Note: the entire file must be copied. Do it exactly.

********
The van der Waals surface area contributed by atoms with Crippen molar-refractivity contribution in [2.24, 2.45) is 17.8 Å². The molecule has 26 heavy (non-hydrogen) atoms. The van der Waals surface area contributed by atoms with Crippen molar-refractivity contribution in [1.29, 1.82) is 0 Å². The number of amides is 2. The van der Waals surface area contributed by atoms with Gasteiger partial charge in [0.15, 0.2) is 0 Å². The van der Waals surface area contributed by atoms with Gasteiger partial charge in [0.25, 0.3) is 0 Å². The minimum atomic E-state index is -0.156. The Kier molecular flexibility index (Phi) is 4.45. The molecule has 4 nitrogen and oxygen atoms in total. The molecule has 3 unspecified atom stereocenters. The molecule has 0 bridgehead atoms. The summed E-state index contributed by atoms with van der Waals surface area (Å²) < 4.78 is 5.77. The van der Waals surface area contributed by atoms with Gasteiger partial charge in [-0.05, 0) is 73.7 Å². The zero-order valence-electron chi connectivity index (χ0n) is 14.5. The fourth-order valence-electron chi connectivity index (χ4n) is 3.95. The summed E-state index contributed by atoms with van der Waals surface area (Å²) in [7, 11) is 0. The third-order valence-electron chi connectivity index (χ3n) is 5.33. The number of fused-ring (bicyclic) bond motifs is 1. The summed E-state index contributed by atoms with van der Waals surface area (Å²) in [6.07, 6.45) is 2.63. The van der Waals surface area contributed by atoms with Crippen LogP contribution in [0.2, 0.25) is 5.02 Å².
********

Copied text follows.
The van der Waals surface area contributed by atoms with Crippen molar-refractivity contribution in [2.24, 2.45) is 17.8 Å². The molecule has 26 heavy (non-hydrogen) atoms. The van der Waals surface area contributed by atoms with Crippen molar-refractivity contribution in [1.29, 1.82) is 0 Å². The number of amides is 2. The van der Waals surface area contributed by atoms with Gasteiger partial charge in [0.15, 0.2) is 0 Å². The van der Waals surface area contributed by atoms with Gasteiger partial charge in [0.25, 0.3) is 0 Å². The minimum atomic E-state index is -0.156. The Kier molecular flexibility index (Phi) is 4.45. The molecule has 4 nitrogen and oxygen atoms in total. The molecule has 3 unspecified atom stereocenters. The molecule has 0 bridgehead atoms. The summed E-state index contributed by atoms with van der Waals surface area (Å²) < 4.78 is 5.77. The van der Waals surface area contributed by atoms with Gasteiger partial charge in [-0.05, 0) is 73.7 Å². The zero-order valence-electron chi connectivity index (χ0n) is 14.5. The fourth-order valence-electron chi connectivity index (χ4n) is 3.95. The summed E-state index contributed by atoms with van der Waals surface area (Å²) in [7, 11) is 0. The third-order valence-electron chi connectivity index (χ3n) is 5.33. The number of fused-ring (bicyclic) bond motifs is 1. The summed E-state index contributed by atoms with van der Waals surface area (Å²) in [6.07, 6.45) is 2.63. The van der Waals surface area contributed by atoms with Crippen LogP contribution in [0.2, 0.25) is 5.02 Å².